Centre for Continuing Education

Philosophy Course: Philosophy of Consciousness

Philosophy. Study the fundamental nature of knowledge, reality and existence.

COVID-19 update: arrangement of our courses

We are now delivering courses online and in-person. Please check the delivery format of each class before enrolling.

Please note that course materials (excluding prescribed texts) are shared electronically within 48 hours of course commencement. Printing is not available.

What is consciousness and how is it produced by the brain?

This course provides an introduction to the philosophical issue of consciousness. We will discuss topics including: the current state of knowledge on what consciousness is; how it functions to produce the ‘reality’ of ourselves; and how it mediates our understanding of the world around us. We will also discuss the impact of quantum theory on theories of mind and the unity of consciousness, and creative/artistic consciousness. Our discussions will take an interdisciplinary approach by focusing on recent work (2019) in the philosophy of mind, neuroscience, socio-biology and medicine.

During this course, we will review material from various publications including Rethinking Consciousness (2019) by Michael S.A. Graziano, The Feeling of Life Itself (2019) by Christof Koch, and The Case Against Reality: How Evolution Hid the Truth from Our Eyes (2019) by Donald D. Hoffman.


The aims of this course are to:

  • provide an overview of the complexities of the many theories of consciousness
  • demonstrate the important role theories of consciousness played in changing the philosophical ideas of what it means to be human
  • discuss the interrelation between consciousness and the social world which we inhabit
  • demonstrate the complex nature of the conscious states in relation to our ability to be creative.


By the end of this course, you should be able to:

  • identify the main features which constitute consciousness
  • discuss the philosophical ideas of a wide range of theorists including some of the most current cognitive and neuroscientists
  • discuss the implications of these theories on issues such as education.



  • The different kinds of consciousness:
    • Metacognitive judgement – the mind’s ability to self-reflect
    • Phenomenological consciousness – an awareness of subjective experiences.
  • Christof Koch, The Feeling of Life Itself (2019)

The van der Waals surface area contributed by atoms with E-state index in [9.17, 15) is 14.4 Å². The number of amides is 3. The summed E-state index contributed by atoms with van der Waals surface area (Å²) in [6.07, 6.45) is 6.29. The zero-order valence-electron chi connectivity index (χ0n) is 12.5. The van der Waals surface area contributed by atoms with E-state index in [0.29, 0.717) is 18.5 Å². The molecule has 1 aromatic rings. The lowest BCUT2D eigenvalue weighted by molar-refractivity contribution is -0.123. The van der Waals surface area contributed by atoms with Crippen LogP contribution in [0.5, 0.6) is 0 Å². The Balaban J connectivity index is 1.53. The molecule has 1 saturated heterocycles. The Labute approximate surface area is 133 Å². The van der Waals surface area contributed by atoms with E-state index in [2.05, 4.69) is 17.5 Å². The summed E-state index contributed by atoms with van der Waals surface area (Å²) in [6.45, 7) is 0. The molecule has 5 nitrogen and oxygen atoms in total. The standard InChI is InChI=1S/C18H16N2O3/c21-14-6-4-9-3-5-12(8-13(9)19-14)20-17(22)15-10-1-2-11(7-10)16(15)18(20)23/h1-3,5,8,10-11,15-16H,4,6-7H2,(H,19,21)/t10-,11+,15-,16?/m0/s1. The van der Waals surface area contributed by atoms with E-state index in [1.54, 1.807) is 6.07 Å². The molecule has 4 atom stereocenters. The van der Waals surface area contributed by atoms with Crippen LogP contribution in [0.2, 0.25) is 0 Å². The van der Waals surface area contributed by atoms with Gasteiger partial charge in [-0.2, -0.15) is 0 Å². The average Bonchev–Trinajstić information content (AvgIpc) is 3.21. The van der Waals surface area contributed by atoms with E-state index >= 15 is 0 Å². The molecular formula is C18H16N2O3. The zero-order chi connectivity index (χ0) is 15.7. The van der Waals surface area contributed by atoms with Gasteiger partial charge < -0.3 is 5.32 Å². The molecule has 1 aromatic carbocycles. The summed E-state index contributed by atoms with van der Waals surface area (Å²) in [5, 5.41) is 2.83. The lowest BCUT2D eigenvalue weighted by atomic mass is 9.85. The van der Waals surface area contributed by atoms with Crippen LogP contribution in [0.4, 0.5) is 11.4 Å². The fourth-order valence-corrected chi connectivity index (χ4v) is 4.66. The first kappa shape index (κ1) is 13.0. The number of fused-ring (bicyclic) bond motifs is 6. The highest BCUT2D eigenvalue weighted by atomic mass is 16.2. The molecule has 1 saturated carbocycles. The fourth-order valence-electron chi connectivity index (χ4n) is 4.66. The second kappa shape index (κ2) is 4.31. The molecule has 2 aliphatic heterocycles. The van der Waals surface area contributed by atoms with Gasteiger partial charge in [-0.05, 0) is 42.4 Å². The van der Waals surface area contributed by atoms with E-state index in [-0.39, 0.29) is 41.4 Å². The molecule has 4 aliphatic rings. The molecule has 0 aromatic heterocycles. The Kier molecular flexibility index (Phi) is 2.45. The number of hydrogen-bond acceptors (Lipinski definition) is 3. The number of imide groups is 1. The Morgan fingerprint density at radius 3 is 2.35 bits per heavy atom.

• Koch is chief scientist at the Allen Institute for Brain Science in Seattle
    • His attempts at measuring consciousness, showing it has levels rather than simply being on or off
    • The possibility of consciousness arising from non-conscious matter.

The binding problem

  • The brain and consciousness
  • The brain, perceptual systems and a unified consciousness
  • Speculations about the impact of Quantum theory on theories of mind

Consciousness situated and social

  • Ideas of consciousness as an emergent property of a discrete brain/body
  • Consciousness as arising from a complex web of social and environmental pathways
  • Consciousness, the brain as a hub and the greater structural connectivity

Rethinking consciousness

  • We will discuss Rethinking Consciousness (2019) by Michael Graziano
  • Graziano' Attention Schema Theory


  • The study of metacognition and fundamental issues in consciousness and behaviour
  • A discussion of Donald Hoffman’s The Case against Reality: How Evolution Hid the Truth from Our Eyes (2019).

Knowledge, emotion and consciousness

  • The 'Feeling of Knowing'
  • How this feeling is produced in the brain
  • How reliable is this feeling in correlation with the facts of external reality


  • What is confabulation?
  • The ‘normal’ brain produces confabulations in many situations: what does this tell us about our perception of ‘reality’?
  • What is the etiology and anatomy of confabulations in medical conditions such as schizophrenia and altered states such as hypnosis?

The pictorial brain

  • The relationship between visual representations of object and levels of awareness
  • How we ‘see’ images in the mind

The representational brain

  • Most theorists accept that the brain must ‘represent’ external reality in some way, but what kind of representation is it?


  • What does it mean to be ‘creative’ and what kinds of brain processes are involved?
  • How much of creative thinking, problem solving, invention, and artistic innovation is done by the pre-conscious brain and how much requires conscious choice and selective awareness?
  • New research into creativity and the brain

Intended audience

Anyone with a general interest in philosophy and the idea of consciousness.

Delivery style



Course handouts are provided.


  • Expert trainers
  • Central locations
  • Course materials – yours to keep
  • CCE Statement of Completion

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